allowing a personal pension scheme to set a single review date for all of a person’s personal pension arrangements under income withdrawal; and
making reviews more flexible by introducing a two month window for their completion.
In addition, greater flexibility will be introduced to allow people with personal pensions to choose a different investment manager by switching their funds under income withdrawal to a different personal pension scheme. This feature will be included in draft regulations dealing with personal pension transfers on which the Inland Revenue will consult shortly.
NOTES FOR EDITORS
6. The main features of the new simplified integrated tax regime for stakeholder pensions are:
contributions of up to #3,600 can be made each tax year irrespective of earnings;
higher level contributions can be made under the existing personal pension age and earnings related limits. These can continue for 5 years after earnings have ceased;
all contributions from individuals will be paid net of basic rate tax with the pension provider reclaiming that tax from the Inland Revenue;
employers money purchase schemes may opt into this new tax regime;
new and simpler rules will replace the existing “carry back rule”. In view of the general flexibility inherit in the new system, the existing “carry forward” rules will be removed;
within the overall limits, 10 per cent of the pension contribution can be used for life assurance;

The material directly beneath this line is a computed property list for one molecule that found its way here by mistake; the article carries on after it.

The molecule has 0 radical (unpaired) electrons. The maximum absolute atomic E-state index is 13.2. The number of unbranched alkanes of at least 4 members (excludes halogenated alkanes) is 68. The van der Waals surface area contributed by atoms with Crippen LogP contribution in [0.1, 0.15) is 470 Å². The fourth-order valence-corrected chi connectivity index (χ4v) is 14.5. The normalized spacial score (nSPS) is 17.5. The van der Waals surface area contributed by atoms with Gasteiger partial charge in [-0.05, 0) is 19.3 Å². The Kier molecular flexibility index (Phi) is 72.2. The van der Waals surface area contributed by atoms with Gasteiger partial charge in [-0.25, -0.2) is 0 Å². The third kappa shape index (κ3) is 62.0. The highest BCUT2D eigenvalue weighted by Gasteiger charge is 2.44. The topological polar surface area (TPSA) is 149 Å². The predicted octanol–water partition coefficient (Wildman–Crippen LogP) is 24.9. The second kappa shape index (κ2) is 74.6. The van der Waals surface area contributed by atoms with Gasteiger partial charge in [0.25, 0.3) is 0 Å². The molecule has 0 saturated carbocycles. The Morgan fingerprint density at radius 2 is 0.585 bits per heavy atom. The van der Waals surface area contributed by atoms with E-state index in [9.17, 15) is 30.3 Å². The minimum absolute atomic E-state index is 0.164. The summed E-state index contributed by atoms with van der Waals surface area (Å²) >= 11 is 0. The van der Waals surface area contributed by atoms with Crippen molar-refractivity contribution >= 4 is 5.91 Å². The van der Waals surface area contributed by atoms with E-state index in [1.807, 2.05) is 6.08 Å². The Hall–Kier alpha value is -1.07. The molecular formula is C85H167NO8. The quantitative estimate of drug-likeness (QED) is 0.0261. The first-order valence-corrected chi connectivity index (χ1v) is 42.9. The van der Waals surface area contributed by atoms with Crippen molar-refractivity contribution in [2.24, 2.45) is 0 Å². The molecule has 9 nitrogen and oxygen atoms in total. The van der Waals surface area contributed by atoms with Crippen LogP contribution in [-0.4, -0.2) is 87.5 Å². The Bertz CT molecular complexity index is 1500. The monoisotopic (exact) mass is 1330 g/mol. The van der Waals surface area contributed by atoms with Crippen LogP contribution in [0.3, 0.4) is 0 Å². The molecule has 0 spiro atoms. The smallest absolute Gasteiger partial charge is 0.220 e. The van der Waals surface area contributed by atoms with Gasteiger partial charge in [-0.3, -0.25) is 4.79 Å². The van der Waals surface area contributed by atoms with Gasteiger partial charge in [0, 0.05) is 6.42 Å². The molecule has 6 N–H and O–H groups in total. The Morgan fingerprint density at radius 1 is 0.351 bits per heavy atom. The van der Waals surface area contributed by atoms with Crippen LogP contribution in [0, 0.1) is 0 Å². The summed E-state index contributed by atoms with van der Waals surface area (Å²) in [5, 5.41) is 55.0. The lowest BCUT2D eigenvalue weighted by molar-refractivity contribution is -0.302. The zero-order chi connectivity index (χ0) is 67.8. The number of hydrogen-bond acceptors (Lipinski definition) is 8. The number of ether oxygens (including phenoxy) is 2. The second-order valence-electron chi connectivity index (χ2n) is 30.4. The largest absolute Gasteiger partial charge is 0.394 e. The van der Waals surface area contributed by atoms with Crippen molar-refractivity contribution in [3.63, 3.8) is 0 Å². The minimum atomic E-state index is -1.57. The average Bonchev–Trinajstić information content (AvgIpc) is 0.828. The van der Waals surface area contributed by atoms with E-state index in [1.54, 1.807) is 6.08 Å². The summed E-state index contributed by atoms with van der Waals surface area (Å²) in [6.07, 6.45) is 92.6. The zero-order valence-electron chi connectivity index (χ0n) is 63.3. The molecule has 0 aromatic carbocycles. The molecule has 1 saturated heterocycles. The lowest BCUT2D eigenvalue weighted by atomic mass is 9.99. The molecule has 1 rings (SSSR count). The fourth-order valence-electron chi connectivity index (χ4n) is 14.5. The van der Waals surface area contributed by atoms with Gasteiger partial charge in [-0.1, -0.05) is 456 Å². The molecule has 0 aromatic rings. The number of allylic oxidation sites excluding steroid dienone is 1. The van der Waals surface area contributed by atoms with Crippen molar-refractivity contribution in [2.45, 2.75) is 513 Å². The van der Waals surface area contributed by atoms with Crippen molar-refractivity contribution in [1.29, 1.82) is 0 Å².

tax relief for waiver of pension contributions insurance will be simplified and broadened to circumstances other than ill health, such as unemployment;
shares from an approved employee share scheme can, within the contribution limits, be put into the pension and attract tax relief;
contributors must be resident in the UK or serving, or the spouse of someone serving, abroad undertaking “Crown duties”;
contributions cannot be made by any individuals who are also contributing to an occupational defined benefit scheme, although Ministers are still considering whether to allow “partial concurrency” in specific circumstances (see paragraph 4 above);
simplification will also be carried through into the administrative arrangements for DC pensions – for example, electronic and telephone applications will be permitted and information requirements relaxed;
the rules regarding benefits are being altered to allow phased vesting from within a single arrangement. This technical change will ease administration for the new existing PP providers.
7. As well as publishing the Finance Bill today, the Inland Revenue are also issuing the first batch of draft tax regulations. Comments on these are invited by Friday 12 May 2000. Copies of these can be accessed on the Inland Revenue site at www.inlandrevenue.gov.uk or by e-mailing email@example.com and including “subscribe regulations” in the subject. Printed copies can be obtained by telephoning 020 7438 7514. Other draft regulations will be published for consultation over the coming weeks.
Improvements to personal pension income withdrawal
8. Personal pension income withdrawal (commonly known as income drawdown) enables people to draw a pension from their personal pension fund but to defer buying an annuity. At present a review of the amount of pension being paid must take place on the third anniversary of income withdrawal starting. So, where a person takes pension in stages the result can be multiple reviews at frequent intervals as a review is needed on the third anniversary of each stage. All personal pension scheme members must secure their pension benefits by using their pension fund to purchase an annuity by age 75.
9. Representations made during a recent Inland Revenue review of income drawdown said that the facility was functioning as expected but might benefit from minor changes to simplify administration. The changes announced today reflect these suggestions.